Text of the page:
Californians have largely escaped big Obamacare premium increases during the past two years, with premium hikes weighing in at roughly 4 percent a year. But rising health care costs and mounting concern among major insurers about diminished profits have finally caught up to residents who will be hit with their first double-digit premium increase in the 2017 insurance season.
Officials of Covered California, the California version of the Affordable Care Act, announced on Tuesday that the premiums would rise an average of 13.2 percent next year for the 1.4 million taking part in the program, as the Los Angeles Times reported. The increase is startling to some because it is three times as much as the previous two years’ increase, yet it is well in line with analysts’ forecasts of substantial Obamacare premium increases throughout the country in the coming year.
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During a press briefing, Covered California officials largely blamed the rate increase on the rising costs nationwide of providing health care to subscribers, especially pricey specialty drugs such as Gilead Sciences’ Sovaldi and Harvoni, used to treat people with the Hepatitis-C virus that can cost as much as $1,000 a pill. What’s more, some of the state’s largest insurers have been struggling with disappointing revenues from Obamacare and are under pressure to either raise premiums or pull out of the market.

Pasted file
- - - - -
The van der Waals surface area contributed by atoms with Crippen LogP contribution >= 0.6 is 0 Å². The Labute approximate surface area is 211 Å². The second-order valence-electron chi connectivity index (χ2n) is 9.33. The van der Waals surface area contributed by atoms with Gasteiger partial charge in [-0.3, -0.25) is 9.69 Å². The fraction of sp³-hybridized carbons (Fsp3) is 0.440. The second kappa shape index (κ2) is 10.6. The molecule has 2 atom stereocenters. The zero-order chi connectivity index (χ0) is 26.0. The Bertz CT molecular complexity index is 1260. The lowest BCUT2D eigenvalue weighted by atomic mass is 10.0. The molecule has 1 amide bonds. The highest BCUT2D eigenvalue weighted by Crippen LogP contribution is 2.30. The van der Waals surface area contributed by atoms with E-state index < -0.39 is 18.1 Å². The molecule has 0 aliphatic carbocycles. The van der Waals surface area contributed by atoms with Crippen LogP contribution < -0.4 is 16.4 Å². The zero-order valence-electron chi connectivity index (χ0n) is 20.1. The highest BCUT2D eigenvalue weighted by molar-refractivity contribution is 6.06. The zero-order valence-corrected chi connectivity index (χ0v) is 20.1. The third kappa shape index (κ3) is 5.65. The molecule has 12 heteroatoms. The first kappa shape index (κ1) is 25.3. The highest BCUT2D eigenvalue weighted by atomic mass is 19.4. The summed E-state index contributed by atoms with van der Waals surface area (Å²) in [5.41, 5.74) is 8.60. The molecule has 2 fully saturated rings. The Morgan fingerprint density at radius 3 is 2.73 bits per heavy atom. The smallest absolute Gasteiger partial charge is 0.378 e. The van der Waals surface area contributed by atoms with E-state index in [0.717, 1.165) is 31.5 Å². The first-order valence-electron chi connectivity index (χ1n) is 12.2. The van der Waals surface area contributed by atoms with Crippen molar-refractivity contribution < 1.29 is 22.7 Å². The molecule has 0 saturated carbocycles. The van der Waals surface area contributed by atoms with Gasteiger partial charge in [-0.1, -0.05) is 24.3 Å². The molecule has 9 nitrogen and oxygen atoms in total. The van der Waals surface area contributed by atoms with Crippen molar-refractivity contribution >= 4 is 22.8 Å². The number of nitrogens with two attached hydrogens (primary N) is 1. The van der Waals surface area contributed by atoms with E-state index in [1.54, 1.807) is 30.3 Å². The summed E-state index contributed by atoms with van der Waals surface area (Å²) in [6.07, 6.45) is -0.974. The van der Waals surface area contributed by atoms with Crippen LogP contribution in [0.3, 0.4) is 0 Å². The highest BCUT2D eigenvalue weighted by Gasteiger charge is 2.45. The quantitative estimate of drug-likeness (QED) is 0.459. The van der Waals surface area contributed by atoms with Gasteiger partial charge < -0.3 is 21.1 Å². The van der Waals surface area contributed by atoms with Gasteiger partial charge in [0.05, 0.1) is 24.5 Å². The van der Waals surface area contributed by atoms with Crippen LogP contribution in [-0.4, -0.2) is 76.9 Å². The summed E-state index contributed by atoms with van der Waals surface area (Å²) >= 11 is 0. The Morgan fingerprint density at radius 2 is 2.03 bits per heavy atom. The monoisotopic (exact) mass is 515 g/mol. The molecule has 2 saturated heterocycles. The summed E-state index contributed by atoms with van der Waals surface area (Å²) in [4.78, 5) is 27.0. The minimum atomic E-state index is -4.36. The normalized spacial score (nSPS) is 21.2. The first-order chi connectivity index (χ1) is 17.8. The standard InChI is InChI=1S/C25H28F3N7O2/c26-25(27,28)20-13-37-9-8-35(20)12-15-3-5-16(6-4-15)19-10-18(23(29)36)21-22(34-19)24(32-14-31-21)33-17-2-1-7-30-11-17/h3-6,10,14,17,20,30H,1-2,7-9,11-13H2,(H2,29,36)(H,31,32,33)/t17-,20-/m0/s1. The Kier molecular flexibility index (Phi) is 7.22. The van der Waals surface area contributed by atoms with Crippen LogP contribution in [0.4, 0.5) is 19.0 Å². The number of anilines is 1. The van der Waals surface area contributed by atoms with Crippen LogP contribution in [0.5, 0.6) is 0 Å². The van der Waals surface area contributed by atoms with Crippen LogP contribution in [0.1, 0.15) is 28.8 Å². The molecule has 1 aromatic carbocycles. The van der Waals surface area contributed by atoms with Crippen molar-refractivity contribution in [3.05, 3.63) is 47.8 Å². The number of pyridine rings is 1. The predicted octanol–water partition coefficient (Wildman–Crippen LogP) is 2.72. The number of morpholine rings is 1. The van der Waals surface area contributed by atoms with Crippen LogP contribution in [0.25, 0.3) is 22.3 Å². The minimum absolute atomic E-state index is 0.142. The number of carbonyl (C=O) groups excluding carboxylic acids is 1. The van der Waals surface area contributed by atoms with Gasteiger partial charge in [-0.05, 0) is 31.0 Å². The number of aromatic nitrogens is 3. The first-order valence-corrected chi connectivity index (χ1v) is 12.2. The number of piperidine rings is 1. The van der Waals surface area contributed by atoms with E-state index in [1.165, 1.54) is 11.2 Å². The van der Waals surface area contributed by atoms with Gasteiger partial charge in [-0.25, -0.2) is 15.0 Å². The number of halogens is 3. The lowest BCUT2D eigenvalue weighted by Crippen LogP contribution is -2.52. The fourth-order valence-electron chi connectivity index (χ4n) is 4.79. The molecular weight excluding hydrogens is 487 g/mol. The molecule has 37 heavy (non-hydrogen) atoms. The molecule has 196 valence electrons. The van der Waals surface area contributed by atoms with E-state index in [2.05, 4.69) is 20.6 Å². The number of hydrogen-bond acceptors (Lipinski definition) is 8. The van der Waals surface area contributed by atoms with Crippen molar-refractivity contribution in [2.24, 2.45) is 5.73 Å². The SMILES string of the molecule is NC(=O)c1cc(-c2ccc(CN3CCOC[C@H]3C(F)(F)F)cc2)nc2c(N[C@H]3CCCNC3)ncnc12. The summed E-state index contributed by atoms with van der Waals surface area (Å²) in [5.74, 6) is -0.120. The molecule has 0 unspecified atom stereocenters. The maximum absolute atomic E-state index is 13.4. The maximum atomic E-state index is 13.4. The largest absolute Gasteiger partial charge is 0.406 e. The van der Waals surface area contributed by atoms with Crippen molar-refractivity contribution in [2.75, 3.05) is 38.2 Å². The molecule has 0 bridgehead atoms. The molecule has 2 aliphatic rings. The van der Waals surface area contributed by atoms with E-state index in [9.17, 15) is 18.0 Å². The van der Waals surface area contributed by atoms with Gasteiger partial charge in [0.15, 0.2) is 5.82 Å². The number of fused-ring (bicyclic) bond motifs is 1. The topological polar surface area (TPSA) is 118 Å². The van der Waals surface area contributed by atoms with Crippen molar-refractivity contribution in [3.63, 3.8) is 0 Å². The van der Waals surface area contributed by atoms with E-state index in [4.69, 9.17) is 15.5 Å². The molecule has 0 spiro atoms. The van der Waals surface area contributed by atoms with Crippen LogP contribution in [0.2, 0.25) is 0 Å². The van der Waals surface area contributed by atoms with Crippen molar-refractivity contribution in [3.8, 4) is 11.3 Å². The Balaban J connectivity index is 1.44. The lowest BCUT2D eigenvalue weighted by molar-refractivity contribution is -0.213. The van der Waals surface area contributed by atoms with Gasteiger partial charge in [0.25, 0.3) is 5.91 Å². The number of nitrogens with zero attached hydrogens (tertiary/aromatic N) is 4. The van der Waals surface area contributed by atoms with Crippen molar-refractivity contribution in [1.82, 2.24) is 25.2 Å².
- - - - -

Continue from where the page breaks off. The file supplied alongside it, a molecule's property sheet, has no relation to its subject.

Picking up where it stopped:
According to the Los Angeles Times, two of California’s biggest insurers – Blue Shield of California and Anthem Inc. -- sought and received approval for the biggest rate hikes of all in the state. Premium costs for health care coverage offered by Blue Shield will rise on average 19 percent next year while Anthem’s premiums will go up an average of more than 16 percent.
But that only tells part of the story. The premiums will vary significantly, depending on where the policy is sold in the state and the level of insurance a consumer purchases. California is divided into 19 price regions, with some of them likely to raise rates above the average while others will come in below the average. Moreover, rates can vary even with the same region.
In the Sacramento area of Northern California, for example, premium rates will rise an average of 13.4 percent overall, according to Kaiser Health News. Yet rate increases within the region have a greater swing -- from an average 5.8 percent for a Kaiser Permanente plan to 23.1 percent for a Blue Shield of California plan.
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About 90 percent of all Obamacare participants are eligible for sliding-scale tax credits if they make no more than 400 percent of the federal poverty level, which reduces the overall cost of the health insurance. However, policies providing lower levels of coverage frequently have significant deductibles that add to a consumer’s overall costs. And all policies include certain out-of-pocket costs that affect the overall annual cost.
A recent preliminary Kaiser Family Foundation analysis of Obamacare insurance markets in roughly a third of all major metropolitan areas showed that premiums on the most popular subsidized plans would rise by an average of 10 percent next year. That is twice the rate of increase approved last fall.